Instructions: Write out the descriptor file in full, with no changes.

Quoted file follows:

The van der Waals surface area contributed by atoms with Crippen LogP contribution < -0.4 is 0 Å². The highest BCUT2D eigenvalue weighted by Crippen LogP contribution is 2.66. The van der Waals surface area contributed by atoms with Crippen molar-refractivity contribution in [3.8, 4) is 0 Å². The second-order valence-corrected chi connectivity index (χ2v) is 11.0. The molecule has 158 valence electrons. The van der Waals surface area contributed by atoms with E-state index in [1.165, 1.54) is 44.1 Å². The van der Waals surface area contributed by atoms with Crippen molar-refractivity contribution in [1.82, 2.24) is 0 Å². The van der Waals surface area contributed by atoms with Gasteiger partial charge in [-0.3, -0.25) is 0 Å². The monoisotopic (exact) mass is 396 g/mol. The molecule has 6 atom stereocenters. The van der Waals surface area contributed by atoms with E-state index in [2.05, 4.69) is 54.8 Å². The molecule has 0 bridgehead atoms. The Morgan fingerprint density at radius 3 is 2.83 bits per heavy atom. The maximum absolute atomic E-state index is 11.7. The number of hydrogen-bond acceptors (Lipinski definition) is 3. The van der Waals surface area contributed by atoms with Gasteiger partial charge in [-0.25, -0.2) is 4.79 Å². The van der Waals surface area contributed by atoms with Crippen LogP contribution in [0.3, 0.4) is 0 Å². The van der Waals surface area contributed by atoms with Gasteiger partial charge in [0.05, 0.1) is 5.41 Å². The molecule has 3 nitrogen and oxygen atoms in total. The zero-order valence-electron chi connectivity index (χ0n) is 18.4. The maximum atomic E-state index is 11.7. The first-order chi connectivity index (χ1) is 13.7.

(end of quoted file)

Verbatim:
The van der Waals surface area contributed by atoms with Crippen LogP contribution < -0.4 is 0 Å². The highest BCUT2D eigenvalue weighted by Crippen LogP contribution is 2.66. The van der Waals surface area contributed by atoms with Crippen molar-refractivity contribution in [3.8, 4) is 0 Å². The second-order valence-corrected chi connectivity index (χ2v) is 11.0. The molecule has 158 valence electrons. The van der Waals surface area contributed by atoms with E-state index in [1.165, 1.54) is 44.1 Å². The van der Waals surface area contributed by atoms with Crippen molar-refractivity contribution in [1.82, 2.24) is 0 Å². The van der Waals surface area contributed by atoms with Gasteiger partial charge in [-0.3, -0.25) is 0 Å². The monoisotopic (exact) mass is 396 g/mol. The molecule has 6 atom stereocenters. The van der Waals surface area contributed by atoms with E-state index in [2.05, 4.69) is 54.8 Å². The molecule has 0 bridgehead atoms. The Morgan fingerprint density at radius 3 is 2.83 bits per heavy atom. The maximum absolute atomic E-state index is 11.7. The number of hydrogen-bond acceptors (Lipinski definition) is 3. The van der Waals surface area contributed by atoms with Gasteiger partial charge in [-0.25, -0.2) is 4.79 Å². The van der Waals surface area contributed by atoms with Crippen LogP contribution in [0.3, 0.4) is 0 Å². The van der Waals surface area contributed by atoms with Gasteiger partial charge in [0.05, 0.1) is 5.41 Å². The molecule has 3 nitrogen and oxygen atoms in total. The zero-order valence-electron chi connectivity index (χ0n) is 18.4. The maximum atomic E-state index is 11.7. The first-order chi connectivity index (χ1) is 13.7.